Defense lawyers yesterday used a prosecution witness to continue their attack on the credibility of Robert P. Jenkins, the man the government says made more than $10,000 in bribe payments to former D.C. Superior Court judge Robert H. Campbell.
Excavation Construction Inc. President John W. Lyon testified in federal court yesterday that Jenkins, the government's key witness against Campbell, was the "primary offender" of company rules about documented expense account withdrawals during the time the bribes were allegedly paid.
Lyon told a U.S. District Court jury that Jenkins repeatedly signed checks off company accounts from 1975 to 1977 but failed to explain how he spent the money. The government contends that the bribe payments from the firm to Campbell were made during those years.
Lyon was called to the witness stand as a prosecution witness to testify about the corporate structure of Excavation Construction Inc., which he built into a multi-million-dollar operation along with the firm's general manager Larry A. Campbell (no relation to the judge).
The former judge, Larry Campbell and Excavation Construction are all on trial for conspiracy, racketeering and bribery. The government contends that Judge Campbell dismissed hundreds of thousands of dollars of traffic fines for the company in exchange for cash and gifts.
Lyon said that Jenkins, who was once the corporate secretary, frequently entertained and traveled on company business in an effort to attract new business to the firm. In that role, Lyon said, Jenkins had ready access to an assortment of company luxuries, including a company-owned boat docked in the Bahamas, resort property in Ocean City, Md., and a suite at the Capital Centre.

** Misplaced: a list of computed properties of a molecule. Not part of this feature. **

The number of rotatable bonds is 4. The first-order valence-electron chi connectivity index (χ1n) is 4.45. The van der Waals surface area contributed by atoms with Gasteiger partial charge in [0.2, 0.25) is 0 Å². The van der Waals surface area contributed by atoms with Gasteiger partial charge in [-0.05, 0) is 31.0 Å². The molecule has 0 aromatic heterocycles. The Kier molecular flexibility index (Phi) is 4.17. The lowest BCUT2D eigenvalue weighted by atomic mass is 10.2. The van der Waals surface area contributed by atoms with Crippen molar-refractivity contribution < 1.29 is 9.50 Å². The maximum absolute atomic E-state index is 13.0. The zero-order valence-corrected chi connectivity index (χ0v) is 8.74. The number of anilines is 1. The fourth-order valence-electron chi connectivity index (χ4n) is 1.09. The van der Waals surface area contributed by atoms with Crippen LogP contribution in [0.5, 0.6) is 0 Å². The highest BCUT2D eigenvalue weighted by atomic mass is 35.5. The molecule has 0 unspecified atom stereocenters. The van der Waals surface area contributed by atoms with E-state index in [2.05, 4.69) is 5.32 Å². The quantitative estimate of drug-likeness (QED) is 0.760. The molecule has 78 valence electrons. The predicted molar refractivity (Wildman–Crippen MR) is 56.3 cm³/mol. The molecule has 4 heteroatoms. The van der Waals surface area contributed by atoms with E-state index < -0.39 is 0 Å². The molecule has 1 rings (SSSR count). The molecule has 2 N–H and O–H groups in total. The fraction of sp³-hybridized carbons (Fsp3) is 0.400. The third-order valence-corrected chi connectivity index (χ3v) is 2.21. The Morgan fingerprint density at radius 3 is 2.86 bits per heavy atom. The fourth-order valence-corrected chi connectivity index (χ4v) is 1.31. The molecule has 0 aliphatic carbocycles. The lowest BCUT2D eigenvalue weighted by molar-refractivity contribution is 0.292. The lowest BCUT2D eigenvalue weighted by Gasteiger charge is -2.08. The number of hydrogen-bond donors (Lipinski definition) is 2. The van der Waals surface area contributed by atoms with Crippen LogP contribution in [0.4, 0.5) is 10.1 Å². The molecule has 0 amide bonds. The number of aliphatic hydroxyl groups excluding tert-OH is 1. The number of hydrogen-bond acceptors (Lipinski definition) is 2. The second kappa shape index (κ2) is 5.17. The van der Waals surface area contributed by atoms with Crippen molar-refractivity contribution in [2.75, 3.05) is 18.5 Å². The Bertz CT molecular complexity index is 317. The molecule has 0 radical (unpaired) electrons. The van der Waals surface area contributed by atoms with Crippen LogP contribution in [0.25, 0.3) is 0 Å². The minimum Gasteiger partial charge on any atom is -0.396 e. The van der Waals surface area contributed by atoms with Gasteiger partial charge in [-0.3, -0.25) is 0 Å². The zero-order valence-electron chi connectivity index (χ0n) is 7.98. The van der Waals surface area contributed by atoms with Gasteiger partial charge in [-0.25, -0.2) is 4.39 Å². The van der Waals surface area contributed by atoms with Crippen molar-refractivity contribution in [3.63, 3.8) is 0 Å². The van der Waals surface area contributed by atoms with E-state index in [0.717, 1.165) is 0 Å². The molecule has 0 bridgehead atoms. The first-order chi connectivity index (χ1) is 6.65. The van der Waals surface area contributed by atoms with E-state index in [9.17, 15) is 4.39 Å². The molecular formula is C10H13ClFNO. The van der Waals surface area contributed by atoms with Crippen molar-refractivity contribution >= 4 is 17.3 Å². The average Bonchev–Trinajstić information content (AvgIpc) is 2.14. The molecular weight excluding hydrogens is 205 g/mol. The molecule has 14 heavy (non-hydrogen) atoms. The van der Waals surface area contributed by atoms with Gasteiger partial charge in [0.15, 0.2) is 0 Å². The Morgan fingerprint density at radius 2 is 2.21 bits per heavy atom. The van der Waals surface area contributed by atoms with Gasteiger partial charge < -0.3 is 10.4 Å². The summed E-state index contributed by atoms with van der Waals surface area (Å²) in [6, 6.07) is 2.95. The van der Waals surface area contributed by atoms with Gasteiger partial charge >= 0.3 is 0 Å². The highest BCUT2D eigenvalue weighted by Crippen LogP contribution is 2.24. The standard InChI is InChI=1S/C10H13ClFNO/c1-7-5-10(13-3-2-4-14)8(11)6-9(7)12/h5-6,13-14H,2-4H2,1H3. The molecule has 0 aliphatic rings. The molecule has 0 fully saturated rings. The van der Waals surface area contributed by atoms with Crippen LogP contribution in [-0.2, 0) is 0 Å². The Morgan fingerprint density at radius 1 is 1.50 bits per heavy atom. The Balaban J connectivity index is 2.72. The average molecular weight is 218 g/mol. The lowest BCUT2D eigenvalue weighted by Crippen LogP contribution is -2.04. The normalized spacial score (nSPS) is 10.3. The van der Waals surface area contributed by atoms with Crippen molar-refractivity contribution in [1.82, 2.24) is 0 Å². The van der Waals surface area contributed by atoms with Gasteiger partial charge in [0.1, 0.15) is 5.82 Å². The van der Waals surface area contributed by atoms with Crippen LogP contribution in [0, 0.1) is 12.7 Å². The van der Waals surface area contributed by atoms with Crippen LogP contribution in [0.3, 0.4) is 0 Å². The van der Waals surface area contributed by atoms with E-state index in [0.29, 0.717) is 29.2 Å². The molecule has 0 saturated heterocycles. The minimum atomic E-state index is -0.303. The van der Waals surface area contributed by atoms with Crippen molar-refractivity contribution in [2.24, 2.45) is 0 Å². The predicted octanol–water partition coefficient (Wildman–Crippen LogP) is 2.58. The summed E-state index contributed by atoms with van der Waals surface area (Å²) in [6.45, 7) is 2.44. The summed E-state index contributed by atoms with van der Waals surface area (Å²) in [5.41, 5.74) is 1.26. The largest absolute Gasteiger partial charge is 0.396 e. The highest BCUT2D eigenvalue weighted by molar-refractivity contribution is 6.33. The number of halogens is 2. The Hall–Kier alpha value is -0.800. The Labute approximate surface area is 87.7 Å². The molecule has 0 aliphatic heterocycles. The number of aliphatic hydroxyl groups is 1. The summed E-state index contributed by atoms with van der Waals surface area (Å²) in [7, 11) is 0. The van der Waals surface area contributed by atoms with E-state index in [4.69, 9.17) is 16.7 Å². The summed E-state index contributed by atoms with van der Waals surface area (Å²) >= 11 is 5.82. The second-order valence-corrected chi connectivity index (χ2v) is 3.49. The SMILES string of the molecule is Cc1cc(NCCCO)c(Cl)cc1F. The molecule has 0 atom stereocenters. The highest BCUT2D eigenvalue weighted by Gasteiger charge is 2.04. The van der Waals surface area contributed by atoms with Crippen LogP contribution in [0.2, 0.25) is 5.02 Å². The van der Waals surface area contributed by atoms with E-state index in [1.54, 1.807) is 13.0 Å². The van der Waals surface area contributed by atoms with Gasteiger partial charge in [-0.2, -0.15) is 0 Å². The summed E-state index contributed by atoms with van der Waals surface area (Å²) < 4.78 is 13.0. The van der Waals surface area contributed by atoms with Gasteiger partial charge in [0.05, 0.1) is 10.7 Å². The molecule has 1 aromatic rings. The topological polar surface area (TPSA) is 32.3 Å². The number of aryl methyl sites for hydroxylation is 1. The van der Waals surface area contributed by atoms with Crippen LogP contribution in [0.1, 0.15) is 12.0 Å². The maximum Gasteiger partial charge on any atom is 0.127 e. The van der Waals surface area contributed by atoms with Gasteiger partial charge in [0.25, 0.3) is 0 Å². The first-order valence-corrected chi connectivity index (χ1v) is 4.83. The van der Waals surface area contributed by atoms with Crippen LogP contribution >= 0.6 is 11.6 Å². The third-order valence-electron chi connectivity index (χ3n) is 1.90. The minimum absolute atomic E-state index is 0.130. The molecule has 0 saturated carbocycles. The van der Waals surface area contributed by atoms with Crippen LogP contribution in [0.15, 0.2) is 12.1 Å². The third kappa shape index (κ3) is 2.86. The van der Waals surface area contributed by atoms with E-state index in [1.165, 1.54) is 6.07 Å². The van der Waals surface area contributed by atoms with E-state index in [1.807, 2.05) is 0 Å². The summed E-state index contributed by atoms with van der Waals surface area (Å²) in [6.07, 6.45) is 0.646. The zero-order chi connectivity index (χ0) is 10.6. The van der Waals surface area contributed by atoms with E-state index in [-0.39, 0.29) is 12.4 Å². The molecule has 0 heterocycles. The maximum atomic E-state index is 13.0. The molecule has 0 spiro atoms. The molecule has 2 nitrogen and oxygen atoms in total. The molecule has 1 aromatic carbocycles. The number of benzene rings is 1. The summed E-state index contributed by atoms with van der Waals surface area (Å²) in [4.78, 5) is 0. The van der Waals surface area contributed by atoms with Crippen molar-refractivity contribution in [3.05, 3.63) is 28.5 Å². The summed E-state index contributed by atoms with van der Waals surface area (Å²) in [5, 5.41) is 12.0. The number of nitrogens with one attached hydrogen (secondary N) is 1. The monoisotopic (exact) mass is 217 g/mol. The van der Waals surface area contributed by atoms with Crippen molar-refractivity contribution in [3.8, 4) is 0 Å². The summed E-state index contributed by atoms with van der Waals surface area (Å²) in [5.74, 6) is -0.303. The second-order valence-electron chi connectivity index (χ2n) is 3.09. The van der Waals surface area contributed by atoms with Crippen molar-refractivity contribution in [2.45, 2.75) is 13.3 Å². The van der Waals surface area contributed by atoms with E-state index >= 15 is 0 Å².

Lyon said that although Jenkins frequently failed to document his expenditures, he had no reason to believe that the money was used for anything other than legitimate corporate expenses.
One defense attorney, Arnold M. Weiner, said in his opening statement that the defense would show that Jenkins kept the money that they government said he used to pay bribes and used it in part to support an illicit love affair.
Jenkins, who left his job with the construction company last fall, was convicted in federal court in December 1979 for giving false testimony to the grand jury investigating the Campbell case.
In other testimony yesterday, two former Excavation Construction Inc. Employes testified that they and a third man moved the former judge's household furnishings from one house to another in August 1975, while they were on company time and at the direction of their supervisor. One of the men, Jesse Franklin, told the jury that the former judge gave them $60 to split among them at the end of the day.